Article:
As with many other organizations, the New York Times Book Review puts out an annual list of the best books published in the past year. Known for its in-depth, analytical reviews each week, I always enjoy seeing the books that critics at the Book Review consider the best of the best.
You can see the entire list of the New York Times Book Review’s 100 Notable Books of 2015 here, and make requests on books you’re interested in! What’s on the list this year? Some widely acclaimed titles like Lauren Groff’s Fates and Furies, Ta-Nehisi Coates’ Between the World and Me, and Hanya Yanagihara’s A Little Life won’t surprise readers, but there’s a fair share of unique titles on the list too:
Vanessa and Her Sister is the story of Virginia Woolf and Vanessa Bell, both exceedingly talented, and both part of a turn-of-the-century group of eccentric artists and intellectuals. Told through the eyes of Vanessa, readers get a fascinating perspective on the life of Virginia Woolf and her long-term struggle with mental illness.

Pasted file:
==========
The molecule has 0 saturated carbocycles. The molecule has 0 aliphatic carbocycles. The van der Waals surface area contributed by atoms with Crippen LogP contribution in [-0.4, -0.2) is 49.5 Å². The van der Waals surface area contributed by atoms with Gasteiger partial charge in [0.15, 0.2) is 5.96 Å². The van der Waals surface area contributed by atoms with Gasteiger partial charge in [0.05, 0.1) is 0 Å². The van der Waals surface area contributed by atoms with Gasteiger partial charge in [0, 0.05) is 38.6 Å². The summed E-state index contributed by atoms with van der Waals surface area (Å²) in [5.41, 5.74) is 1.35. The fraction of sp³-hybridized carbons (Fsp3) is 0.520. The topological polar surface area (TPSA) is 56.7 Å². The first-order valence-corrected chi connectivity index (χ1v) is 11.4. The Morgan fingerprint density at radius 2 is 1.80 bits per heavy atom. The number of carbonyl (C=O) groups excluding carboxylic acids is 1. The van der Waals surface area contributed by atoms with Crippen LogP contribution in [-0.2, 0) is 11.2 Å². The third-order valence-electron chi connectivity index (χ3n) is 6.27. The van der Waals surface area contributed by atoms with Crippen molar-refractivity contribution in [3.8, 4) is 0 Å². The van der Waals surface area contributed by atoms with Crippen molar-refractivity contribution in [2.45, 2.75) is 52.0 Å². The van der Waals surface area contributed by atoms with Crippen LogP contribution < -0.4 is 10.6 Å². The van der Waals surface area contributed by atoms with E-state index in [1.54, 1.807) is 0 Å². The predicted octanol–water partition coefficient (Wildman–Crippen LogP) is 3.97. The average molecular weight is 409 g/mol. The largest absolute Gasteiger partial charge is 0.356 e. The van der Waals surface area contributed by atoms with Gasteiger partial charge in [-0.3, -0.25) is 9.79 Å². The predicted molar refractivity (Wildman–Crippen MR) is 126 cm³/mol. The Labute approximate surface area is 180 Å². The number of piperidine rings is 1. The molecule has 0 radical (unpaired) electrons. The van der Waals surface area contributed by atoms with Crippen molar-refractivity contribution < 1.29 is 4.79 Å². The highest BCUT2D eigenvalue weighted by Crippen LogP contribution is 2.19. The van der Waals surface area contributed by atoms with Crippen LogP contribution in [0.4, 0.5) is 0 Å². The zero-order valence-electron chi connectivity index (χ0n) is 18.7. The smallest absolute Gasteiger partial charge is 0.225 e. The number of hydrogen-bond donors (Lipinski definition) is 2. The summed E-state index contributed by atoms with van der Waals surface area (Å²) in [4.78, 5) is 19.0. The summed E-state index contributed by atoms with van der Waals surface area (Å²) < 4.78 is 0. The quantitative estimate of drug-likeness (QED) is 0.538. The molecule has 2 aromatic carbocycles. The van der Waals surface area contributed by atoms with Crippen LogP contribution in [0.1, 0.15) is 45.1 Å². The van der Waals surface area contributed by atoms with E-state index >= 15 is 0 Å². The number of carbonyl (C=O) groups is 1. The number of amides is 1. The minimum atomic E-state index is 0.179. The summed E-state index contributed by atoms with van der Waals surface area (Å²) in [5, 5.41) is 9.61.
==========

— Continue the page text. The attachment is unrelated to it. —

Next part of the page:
Barbarian Days: A Surfing Life, is the story of author William Finnegan’s actual experiences as a life-long surfer. The breezy book is reminiscent of a day spent surfing the California coast, although Finnegan began his career in Honolulu and eventually traveled to the most exotic of exotic locales chasing the perfect wave.
Do No Harm, by neurosurgeon Henry Marsh is an interesting behind-the-scenes look at what goes on in hospitals and surgerical rooms. Part biography, part consideration of health policy, and party absorbsing description of operations and procedures, this account is brutally honest and sheds new light on the outlook of doctors everywhere.